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Bay Area Hospital Speech Interpreters Aided by Video- Conferencing

by Michael Johns, Project Manager | July 21, 2006

Alameda first began using the VMI technology in 2003 to help with 125,000 annual translation sessions, while San Francisco General began using it in 2005. Only in the past few weeks have trials been under way to transmit between facilities of the two hospitals, about 50 miles apart, which will take further advantage of the available pool of interpreters, said Bruce Occena, a project consultant at Health Access Foundation in Oakland. "The initial findings are encouraging," Occena said. "The technology part is almost seamless."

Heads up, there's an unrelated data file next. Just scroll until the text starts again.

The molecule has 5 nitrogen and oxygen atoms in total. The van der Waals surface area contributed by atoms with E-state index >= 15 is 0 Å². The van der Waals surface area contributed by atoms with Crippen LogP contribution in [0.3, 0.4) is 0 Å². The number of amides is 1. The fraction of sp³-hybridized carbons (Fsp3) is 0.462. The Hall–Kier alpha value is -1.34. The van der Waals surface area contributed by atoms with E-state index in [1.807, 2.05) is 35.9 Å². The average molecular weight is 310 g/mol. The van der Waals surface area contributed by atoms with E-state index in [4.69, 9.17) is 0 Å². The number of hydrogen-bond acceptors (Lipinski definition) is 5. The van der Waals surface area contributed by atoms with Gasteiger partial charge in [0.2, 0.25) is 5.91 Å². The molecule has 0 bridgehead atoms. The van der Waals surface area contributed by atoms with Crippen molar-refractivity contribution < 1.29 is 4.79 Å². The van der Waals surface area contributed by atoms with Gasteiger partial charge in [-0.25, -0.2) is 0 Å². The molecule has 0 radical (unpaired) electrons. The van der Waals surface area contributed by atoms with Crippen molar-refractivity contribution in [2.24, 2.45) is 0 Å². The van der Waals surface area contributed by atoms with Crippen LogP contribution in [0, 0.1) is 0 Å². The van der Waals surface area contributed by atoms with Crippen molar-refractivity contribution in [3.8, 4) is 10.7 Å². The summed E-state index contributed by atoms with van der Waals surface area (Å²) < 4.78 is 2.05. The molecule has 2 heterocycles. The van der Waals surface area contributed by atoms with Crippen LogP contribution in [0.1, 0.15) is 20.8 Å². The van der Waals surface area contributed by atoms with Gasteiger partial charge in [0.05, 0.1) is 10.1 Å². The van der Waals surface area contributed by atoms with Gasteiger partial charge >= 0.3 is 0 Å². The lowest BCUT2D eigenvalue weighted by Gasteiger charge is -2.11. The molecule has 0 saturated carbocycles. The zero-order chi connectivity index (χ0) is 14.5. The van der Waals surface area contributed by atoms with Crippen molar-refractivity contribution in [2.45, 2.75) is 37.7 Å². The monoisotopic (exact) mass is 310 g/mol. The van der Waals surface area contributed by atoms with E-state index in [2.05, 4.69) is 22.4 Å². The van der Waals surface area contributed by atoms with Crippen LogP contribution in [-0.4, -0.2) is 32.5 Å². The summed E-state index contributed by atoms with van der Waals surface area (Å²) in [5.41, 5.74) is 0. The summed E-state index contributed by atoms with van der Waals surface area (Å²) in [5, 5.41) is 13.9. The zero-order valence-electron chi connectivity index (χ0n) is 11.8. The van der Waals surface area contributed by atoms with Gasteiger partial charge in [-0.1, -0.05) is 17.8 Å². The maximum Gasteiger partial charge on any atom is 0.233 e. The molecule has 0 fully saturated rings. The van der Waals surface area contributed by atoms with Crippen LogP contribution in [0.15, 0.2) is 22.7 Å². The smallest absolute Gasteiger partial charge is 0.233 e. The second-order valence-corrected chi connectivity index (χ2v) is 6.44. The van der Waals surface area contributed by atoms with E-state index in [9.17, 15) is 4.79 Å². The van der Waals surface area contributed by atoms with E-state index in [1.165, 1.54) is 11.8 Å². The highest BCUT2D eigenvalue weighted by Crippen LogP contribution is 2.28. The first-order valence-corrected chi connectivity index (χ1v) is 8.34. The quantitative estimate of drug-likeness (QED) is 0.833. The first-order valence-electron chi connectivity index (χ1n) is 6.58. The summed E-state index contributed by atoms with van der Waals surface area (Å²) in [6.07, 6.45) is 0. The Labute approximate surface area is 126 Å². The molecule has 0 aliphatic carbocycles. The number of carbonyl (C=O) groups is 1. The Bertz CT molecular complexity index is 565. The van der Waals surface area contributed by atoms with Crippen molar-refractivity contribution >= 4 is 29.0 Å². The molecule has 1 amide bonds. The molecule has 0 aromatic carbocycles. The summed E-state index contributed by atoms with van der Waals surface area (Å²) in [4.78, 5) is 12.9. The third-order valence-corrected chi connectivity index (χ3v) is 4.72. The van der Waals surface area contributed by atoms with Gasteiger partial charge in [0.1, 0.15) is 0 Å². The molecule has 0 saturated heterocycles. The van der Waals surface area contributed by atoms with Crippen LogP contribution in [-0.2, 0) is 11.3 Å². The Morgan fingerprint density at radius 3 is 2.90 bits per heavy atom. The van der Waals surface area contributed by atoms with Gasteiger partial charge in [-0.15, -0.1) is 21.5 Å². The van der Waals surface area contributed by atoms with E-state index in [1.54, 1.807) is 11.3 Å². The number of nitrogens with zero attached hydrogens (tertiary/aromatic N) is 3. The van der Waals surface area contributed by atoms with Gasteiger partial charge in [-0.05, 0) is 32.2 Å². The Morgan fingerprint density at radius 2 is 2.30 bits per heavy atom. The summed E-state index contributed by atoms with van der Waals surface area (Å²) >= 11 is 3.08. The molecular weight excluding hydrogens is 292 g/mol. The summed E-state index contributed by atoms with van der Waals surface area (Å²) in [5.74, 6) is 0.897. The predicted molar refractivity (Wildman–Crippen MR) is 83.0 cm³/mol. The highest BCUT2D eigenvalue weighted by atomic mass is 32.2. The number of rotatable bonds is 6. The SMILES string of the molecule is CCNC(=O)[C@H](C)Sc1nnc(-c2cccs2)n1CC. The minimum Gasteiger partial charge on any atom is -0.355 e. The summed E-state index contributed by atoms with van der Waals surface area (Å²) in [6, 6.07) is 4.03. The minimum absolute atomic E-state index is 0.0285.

Occena and Chin said the VMI project would not have been possible a few years ago, when videoconferencing and networking product costs were much higher. But because of initial success, Chin believes hospitals could join together in a linked videoconferencing network for interpretation services and other needs.

"This will be a model to show the rest of the nation that interpretation is affordable and can be replicated elsewhere and that there could be a linked network," Chin said.

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